When the HiveMQ Cloud page is open, scroll down to the options table. Here I’ll sign up for the free version which allows me to connect up to a hundred devices.

Click on sign up now.

I’m taken to the HiveMQ Cloud portal home page and I sign up using my Google account.

Here I can select a Cloud provider where I want my HiveMQ Broker Cluster to be hosted.

I’ll select AWS.

Next, I need to set up credentials that MQTT clients can use to connect to this broker.

I’ve successfully created a free HiveMQ Cloud account.

When I click on Clusters option on the side menu, a broker cluster has been automatically provisioned for me.

To start publishing to this MQTT broker, I’ll need to get the broker details to put on my PLCnext Edge Gateway.

To do that, I’ll click on Manage Cluster, and then copy my MQTT broker hostname or URL address.

Notice that communication with this broker is secured using TLS encryption at port 8883.

In case I need to update my MQTT client access credentials, I’ll click on Access Management.

Here I can delete the existing username and password and assign new access credentials.

The MQTT Broker setup on HiveMQ Cloud portal is complete. The next step is to configure my PLCnext Gateway to start publishing Sparkplug telemetry messages to my HiveMQ MQTT Broker.

Configuring PLCnext Edge Gateway

Going back to my PLCnext Edge Gateway interface, I’ll go ahead and input my HiveMQ Broker URL address and access credentials that were created.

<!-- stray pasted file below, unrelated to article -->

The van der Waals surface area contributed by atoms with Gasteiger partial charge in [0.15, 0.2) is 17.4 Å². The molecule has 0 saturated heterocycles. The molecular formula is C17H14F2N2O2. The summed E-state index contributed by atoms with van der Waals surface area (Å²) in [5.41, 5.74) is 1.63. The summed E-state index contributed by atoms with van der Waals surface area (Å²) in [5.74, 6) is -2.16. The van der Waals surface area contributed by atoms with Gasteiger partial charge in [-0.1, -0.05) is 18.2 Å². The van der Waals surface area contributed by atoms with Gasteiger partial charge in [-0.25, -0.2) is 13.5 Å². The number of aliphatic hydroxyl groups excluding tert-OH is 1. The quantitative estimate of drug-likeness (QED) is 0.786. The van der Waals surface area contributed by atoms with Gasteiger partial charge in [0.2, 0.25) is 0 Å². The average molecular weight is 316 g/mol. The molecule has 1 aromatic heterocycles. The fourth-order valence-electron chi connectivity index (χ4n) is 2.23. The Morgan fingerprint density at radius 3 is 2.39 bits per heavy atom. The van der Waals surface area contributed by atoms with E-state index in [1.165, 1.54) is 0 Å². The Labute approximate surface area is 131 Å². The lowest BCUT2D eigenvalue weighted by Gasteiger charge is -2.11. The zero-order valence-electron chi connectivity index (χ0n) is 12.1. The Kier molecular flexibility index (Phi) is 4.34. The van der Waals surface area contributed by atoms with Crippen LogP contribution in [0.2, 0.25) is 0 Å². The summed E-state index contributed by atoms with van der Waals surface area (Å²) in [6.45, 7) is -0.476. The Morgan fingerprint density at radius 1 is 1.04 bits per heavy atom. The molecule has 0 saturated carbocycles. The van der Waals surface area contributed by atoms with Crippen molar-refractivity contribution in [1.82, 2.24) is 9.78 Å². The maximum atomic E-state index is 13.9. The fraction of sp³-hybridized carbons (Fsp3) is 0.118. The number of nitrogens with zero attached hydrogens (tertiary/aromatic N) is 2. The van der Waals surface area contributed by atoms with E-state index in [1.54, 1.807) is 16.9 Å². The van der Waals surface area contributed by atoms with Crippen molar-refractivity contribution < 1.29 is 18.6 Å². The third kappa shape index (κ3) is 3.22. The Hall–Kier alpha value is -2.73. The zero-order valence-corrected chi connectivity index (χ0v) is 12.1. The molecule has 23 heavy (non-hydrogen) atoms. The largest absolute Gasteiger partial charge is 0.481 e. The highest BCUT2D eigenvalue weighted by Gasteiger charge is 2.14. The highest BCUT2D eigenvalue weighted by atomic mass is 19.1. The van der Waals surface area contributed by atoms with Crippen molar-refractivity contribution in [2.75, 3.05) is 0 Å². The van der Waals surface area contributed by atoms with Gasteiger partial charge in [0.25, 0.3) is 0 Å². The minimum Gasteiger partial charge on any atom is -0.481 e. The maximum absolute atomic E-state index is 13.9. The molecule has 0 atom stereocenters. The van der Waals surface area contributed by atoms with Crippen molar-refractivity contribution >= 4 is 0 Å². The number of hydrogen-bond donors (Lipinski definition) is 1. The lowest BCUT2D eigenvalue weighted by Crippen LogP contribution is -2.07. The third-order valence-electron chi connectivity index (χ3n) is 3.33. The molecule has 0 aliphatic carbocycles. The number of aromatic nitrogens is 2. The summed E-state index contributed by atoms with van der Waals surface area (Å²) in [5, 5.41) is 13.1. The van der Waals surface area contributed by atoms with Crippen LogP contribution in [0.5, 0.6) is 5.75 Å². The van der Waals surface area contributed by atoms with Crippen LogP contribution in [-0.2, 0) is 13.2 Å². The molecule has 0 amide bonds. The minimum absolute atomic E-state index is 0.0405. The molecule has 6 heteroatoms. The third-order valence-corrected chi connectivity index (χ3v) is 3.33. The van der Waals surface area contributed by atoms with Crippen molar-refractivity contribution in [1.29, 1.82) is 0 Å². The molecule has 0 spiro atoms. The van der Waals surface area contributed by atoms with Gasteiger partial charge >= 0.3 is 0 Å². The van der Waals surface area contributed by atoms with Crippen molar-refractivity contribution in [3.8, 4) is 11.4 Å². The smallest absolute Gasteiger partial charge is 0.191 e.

Then click on submit.

So, I’ve successfully added a Sparkplug Driver to my PLCnext Edge Gateway, and the status of the driver is Connected.

Now that I’ve succesfully connected the Sparkplug driver to my HiveMQ MQTT Broker, the next step is to configure the metrics that the Sparkplug driver needs to push to the broker.

To do that, I’ll click on the driver.

Click the button to add a new metric.

Select Data Source.

Select Downstream.

Iif I had my gateway connected to downstream Modbus devices, for example, they’d show up here and I’d add their data as Sparkplug metrics. But in my case, my source of data are IO modules on my PLCnext controller.

So I’ll select Axioline. Go to Modules. Go to My Analog Input Module. Channel 1. And I have a voltage value.

If I move the slider on the Starter Kit, the value of voltage changes.

I’ll select it,assign it a name, Voltage. I’ll specify the data type as rea and select to update on change. Then I’ll click on submit to add the metric.

I’ve added the digital input switches as well.

Testing the MQTT Sparkplug Network

This means I should be publishing Sparkplug messages to my HiveMQ Broker whenever a change is detected in any one of the metrics. But before I connect my Ignition Platform to the MQTT Broker, I need to test if I am indeed publishing Sparkplug messages.

To do that, I’m going to use an MQTT client software that is compatible with Sparkplug, called MQTT.fx.

I’m already connected to my HiveMQ Broker using MQTT.fx, so I’ll subscribe to receive all Sparkplug messages that are being pushed to my MQTT broker.

When I move my potentiometer, the value changes.

And when I push one of the buttons, it updates with changes.

Next, set up the Ignition platform to connect to my HiveMQ Broker, receive the Sparkplug messages, and then visualise them.

Auto-Discovery and Visualisation Using Ignition Platform